16 February 2018
By Mary Bermingham
Can local communities, in rural Ireland, take the lead when it comes to provide the infrastructure that will allow every home, no matter how remote, with high-speed broadband?
West Cork independent TD, Deputy Michael Collins is calling on the government to ensure that the promises made to provide every home and business in rural Ireland with access to high-speed broadband is delivered. Deputy Collins said he “did not support the recent Fianna Fáil motion, when looked in to it deeper it would have not stopped the current process but would have delayed it further and would have Rural Ireland without Broadband for longer than where we are right now. I think going forward on an issue like this Fine Gael, Fianna Fáil need to sit down and work on a way forward as fighting this out in the Dáil is only going to delay the role-out further”.
‘The future for homes in rural Ireland gaining access to high-speed broadband is once again in doubt, thanks to the government’s lack of vision and commitment to those living outside the urban centres.’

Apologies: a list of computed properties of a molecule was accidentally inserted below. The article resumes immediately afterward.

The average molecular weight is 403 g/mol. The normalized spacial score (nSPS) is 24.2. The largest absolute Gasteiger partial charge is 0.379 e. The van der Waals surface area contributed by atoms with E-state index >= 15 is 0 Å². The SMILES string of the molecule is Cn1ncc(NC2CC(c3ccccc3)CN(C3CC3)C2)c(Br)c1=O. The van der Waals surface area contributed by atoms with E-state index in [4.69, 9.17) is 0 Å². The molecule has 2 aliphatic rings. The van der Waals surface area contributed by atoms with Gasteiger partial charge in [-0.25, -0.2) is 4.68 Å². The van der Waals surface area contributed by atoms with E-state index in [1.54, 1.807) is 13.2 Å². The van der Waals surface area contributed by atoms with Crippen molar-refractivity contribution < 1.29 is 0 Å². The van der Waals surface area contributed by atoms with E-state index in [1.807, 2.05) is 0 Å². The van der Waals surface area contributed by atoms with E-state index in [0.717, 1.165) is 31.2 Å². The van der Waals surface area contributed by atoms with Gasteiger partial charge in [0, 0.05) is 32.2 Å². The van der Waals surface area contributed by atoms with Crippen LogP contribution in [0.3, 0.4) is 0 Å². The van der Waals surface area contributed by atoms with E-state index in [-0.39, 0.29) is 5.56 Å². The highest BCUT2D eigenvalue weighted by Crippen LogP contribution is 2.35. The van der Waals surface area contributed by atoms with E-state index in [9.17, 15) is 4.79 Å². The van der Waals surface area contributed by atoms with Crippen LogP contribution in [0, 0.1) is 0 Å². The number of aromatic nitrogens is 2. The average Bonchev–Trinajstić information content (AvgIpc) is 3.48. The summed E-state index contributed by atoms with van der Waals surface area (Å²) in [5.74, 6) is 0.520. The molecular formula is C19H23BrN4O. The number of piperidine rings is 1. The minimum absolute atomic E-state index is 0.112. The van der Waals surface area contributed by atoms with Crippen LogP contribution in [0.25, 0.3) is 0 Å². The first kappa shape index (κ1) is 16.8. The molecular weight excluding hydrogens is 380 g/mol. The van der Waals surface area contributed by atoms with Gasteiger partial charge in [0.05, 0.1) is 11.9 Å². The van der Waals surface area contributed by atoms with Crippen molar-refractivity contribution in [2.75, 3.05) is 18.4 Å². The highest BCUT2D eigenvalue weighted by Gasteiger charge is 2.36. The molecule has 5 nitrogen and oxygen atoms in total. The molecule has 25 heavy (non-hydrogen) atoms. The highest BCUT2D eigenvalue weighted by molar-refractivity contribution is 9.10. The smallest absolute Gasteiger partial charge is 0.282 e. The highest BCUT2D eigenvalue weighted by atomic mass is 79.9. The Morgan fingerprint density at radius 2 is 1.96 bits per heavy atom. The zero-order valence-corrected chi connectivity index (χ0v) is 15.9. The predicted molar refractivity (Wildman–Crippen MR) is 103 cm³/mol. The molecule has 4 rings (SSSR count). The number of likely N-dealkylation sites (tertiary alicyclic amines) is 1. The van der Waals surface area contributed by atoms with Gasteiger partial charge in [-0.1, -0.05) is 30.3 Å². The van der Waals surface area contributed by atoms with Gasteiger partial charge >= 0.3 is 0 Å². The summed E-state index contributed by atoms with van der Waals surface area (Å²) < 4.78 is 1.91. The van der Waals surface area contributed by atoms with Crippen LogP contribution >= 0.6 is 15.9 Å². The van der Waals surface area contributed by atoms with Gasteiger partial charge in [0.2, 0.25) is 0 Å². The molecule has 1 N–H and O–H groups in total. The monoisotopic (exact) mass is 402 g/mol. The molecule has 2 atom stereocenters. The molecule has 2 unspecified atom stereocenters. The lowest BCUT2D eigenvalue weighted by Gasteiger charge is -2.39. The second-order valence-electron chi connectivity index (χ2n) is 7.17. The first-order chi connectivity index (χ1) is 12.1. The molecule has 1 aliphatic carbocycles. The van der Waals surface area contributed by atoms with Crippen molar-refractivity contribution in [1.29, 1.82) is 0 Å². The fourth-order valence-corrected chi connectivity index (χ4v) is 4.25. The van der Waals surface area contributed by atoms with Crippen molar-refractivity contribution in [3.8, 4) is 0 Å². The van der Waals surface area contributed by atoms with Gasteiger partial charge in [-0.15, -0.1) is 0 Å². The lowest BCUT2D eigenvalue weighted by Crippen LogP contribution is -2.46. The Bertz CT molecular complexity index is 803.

‘The news that Eir has withdrawn from the tendering process to provide broadband to rural Ireland is just another example of the government’s lack of concern for those who live outside the cities and larger towns,’ Deputy Collins said. Eir has, of course, cherry picked the towns and areas the company wants in order to ensure that whoever ends up with the contract, to supply rural areas with broadband, will first have to got through Eir’s network and will have to pay rent in order to reach the many homes and business that are outside the main areas.’
‘This was no doubt Eir’s plan all along,’ Deputy Collins said. They can now leave the cost of delivering high-speed broadband to Enet, or whoever gets the contract. And once again rural Ireland suffers while the government does nothing to correct the situation and live up to its promises.’
Deputy Collins wants to see local community councils and voluntary groups taking a lead when it comes to providing their communities with the initial infrastructure needed to link rural homes with broadband.
‘This is where LEADER funding could play a part,’ Deputy Collins said. Local communities are well used to, and more than able, when it comes to providing the necessary work needed on the ground to ensured that their communities have access to services. This is an opportunity for rural Ireland to have a say and an important part in providing vital high-speed broadband to every home and business that wants it, no matter where they are located.’